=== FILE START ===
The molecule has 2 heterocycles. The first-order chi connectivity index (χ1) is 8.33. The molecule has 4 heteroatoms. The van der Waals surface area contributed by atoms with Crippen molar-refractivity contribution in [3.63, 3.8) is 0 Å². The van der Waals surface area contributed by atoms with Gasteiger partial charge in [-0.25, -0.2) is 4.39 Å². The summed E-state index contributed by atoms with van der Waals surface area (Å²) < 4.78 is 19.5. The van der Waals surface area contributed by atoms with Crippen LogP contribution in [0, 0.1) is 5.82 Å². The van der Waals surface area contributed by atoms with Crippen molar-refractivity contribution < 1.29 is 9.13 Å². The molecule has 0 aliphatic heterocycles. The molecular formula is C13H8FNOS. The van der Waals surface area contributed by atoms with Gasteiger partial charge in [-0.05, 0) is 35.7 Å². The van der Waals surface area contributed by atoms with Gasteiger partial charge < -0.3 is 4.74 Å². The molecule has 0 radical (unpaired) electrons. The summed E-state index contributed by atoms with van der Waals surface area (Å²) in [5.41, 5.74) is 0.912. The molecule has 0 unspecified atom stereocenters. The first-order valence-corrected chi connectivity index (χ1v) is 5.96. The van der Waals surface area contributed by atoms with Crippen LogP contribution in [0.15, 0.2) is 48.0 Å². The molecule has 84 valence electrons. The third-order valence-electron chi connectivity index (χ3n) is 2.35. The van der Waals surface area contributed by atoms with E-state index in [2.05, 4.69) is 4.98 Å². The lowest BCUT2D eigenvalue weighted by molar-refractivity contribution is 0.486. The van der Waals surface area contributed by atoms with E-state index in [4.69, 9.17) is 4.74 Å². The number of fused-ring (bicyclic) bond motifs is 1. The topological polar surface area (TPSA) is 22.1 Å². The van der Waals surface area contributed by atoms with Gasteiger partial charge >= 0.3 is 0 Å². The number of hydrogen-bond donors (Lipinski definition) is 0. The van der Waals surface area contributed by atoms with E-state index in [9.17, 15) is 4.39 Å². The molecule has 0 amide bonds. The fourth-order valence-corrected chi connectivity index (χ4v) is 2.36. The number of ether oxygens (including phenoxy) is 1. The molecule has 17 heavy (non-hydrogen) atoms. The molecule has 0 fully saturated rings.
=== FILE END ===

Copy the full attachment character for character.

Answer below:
The molecule has 2 heterocycles. The first-order chi connectivity index (χ1) is 8.33. The molecule has 4 heteroatoms. The van der Waals surface area contributed by atoms with Crippen molar-refractivity contribution in [3.63, 3.8) is 0 Å². The van der Waals surface area contributed by atoms with Gasteiger partial charge in [-0.25, -0.2) is 4.39 Å². The summed E-state index contributed by atoms with van der Waals surface area (Å²) < 4.78 is 19.5. The van der Waals surface area contributed by atoms with Crippen LogP contribution in [0, 0.1) is 5.82 Å². The van der Waals surface area contributed by atoms with Crippen molar-refractivity contribution < 1.29 is 9.13 Å². The molecule has 0 aliphatic heterocycles. The molecular formula is C13H8FNOS. The van der Waals surface area contributed by atoms with Gasteiger partial charge in [-0.05, 0) is 35.7 Å². The van der Waals surface area contributed by atoms with Gasteiger partial charge < -0.3 is 4.74 Å². The molecule has 0 radical (unpaired) electrons. The summed E-state index contributed by atoms with van der Waals surface area (Å²) in [5.41, 5.74) is 0.912. The molecule has 0 unspecified atom stereocenters. The first-order valence-corrected chi connectivity index (χ1v) is 5.96. The van der Waals surface area contributed by atoms with Crippen LogP contribution in [0.15, 0.2) is 48.0 Å². The molecule has 84 valence electrons. The third-order valence-electron chi connectivity index (χ3n) is 2.35. The van der Waals surface area contributed by atoms with E-state index in [2.05, 4.69) is 4.98 Å². The lowest BCUT2D eigenvalue weighted by molar-refractivity contribution is 0.486. The van der Waals surface area contributed by atoms with E-state index in [4.69, 9.17) is 4.74 Å². The number of fused-ring (bicyclic) bond motifs is 1. The topological polar surface area (TPSA) is 22.1 Å². The van der Waals surface area contributed by atoms with Gasteiger partial charge >= 0.3 is 0 Å². The number of hydrogen-bond donors (Lipinski definition) is 0. The van der Waals surface area contributed by atoms with E-state index in [9.17, 15) is 4.39 Å². The molecule has 0 amide bonds. The fourth-order valence-corrected chi connectivity index (χ4v) is 2.36. The number of ether oxygens (including phenoxy) is 1. The molecule has 17 heavy (non-hydrogen) atoms. The molecule has 0 fully saturated rings.